Sisters of String and Glass, Part 54

This chapter is, so far, the longest one, so I’ve ended up splitting it into 6 parts, which will take us into next Tuesday. Since next week will be my last week before I take my next blogging break, this will also be the last chapter I post until I return on September 13. It’ll also give me some much needed time to get some writing done since, after this, I only have the next 2 written!

Chapter Fourteen

My sister said most people called her the Keeper, but her name, long ago, had been Ilsa. She was a sad woman, one who had lost everything. Her late husband had made a number of terrible deals with the fae, and had paid with his life. They’d had two children, an angelic girl and a strapping boy, but they had been sent to serve the giants. Ilsa had been cursed to remain on the ground, the Keeper to the Clouds of Giants, to stare longingly up the stalk that she could never climb but led to her children who could never descend because they no longer remembered her. My sister, of course, offered to go up the stalk and retrieve the girl and boy.

The blood boiled in Camille’s veins even as she let Abigail help her into a gown with violet skirts and a cream bodice. Seed pearls lined the neckline and sheer sleeves encased her arms. Her short hair had already been slicked back and covered with netting to help hide the short strands from their father.

Lawrence had sent word early that morning that he would be arriving shortly. It had sent the household into a flurry of activity. While Muriel had commandeered the serving girls to help her and her daughter prepare for the Count’s return, Camille and Abigail had hastily retreated to their rooms to help each other into gowns they hadn’t worn since the day he had returned to the sea.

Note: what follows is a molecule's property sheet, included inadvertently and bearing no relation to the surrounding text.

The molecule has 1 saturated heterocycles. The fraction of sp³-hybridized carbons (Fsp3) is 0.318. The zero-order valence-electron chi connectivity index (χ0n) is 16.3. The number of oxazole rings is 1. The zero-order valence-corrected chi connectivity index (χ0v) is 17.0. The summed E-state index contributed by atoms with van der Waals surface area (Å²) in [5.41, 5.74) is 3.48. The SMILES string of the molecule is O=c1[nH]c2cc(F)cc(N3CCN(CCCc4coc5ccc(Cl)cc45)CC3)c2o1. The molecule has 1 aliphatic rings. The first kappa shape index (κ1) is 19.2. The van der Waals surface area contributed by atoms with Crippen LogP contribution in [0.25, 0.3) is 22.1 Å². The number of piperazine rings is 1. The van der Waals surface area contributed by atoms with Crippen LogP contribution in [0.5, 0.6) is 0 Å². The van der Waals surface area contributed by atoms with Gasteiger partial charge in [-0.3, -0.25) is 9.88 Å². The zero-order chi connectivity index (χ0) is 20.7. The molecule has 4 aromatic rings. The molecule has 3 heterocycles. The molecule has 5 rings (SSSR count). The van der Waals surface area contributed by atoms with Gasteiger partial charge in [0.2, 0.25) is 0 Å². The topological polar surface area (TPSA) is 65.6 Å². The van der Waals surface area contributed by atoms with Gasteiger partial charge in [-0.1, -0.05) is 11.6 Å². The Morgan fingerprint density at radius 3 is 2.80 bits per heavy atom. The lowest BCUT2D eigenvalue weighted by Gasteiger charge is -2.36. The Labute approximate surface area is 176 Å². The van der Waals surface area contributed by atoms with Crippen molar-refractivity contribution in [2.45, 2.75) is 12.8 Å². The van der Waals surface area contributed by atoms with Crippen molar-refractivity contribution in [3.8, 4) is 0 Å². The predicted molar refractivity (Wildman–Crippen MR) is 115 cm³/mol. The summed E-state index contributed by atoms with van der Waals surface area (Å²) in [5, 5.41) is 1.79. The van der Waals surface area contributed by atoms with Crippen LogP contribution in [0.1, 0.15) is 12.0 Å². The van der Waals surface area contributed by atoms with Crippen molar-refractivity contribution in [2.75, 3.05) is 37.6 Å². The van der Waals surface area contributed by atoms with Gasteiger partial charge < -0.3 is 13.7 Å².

“Madeline threatened you?” Camille demanded, wanting to make sure she’d heard her sister correctly, even as a list of everything Muriel had subjected them to ran through her head.

“I didn’t say that,” Abigail said as she worked at doing up the tiny buttons at the back of Camille’s gown. “She seems to think there’s a competition between her and me for Adrian. Honestly, I didn’t really understand what she was saying.”

“Doesn’t matter,” Camille said, pulling herself upright as Abigail finished. She tilted her head and peered at herself with her best ladylike gaze. “Father will be back and Muriel will pay.”

Abigail sighed and planted her hands on her hips. “That’s assuming he’s interested in hearing how you were treated.”

Camille looked at her sister in the mirror before her. “I’ll make him listen. Eventually, he’ll have to. For now, with the engagement ball tomorrow night and the wedding not far off, he’ll be in residence. He’ll need to talk to us eventually.”

Abigail frowned. “Don’t you think the engagement ball is coming a little too quickly? It’s still winter, the princess has only just arrived, and now we all have to prepare for a ball in one day.”

Camille shrugged and smoothed down her dark skirt. “It’s been years in the making, Abigail. Even we have gowns prepared, and I imagine Clarice and her team are rapidly making their rounds.” She turned from the mirror and looked her sister up and down. “Don’t slouch, Abigail. You know Father hates it. Come. He’ll be arriving soon.”

“I think you’re taking this a little too far,” Abigail said as she followed Camille out into the hall.

“Not at all,” Camille responded breezily. “Just like Mother, we are born ladies, cousins to the king himself.” Her lips twisted with distaste, and she admitted to herself there was more than just a little anger in her heart. “Muriel is not.”

She heard her sister sigh behind her. “But Father has never been particularly interested in us. We’re healthy, clothed, warm. Muriel hasn’t hurt us.”

Camille whirled around, the skin around her eyes tightening. “Muriel has mistreated members of the royal family. There is no excuse for that. It may take some time to speak with Father, but I will and he will set his new wife straight.” She straightened and tilted her chin up as she shook out her skirts and whirled back around. “Muriel will not get away with how she treated us. I will see to it.”

She heard Abigail sigh again, but ignored it. She hated to be so severe, but Abigail wasn’t one for confrontation, wouldn’t bring up a problem unless it was dire. Of course her sister preferred to smooth things over as much as she could, of course she would rather live with it than have to discuss it with someone. So, of course, it was Camille’s job. She didn’t mind, really. It was her duty to protect her sister.

Catch up on Sisters of String and Glass

Check out Queen of the Garden of Girls

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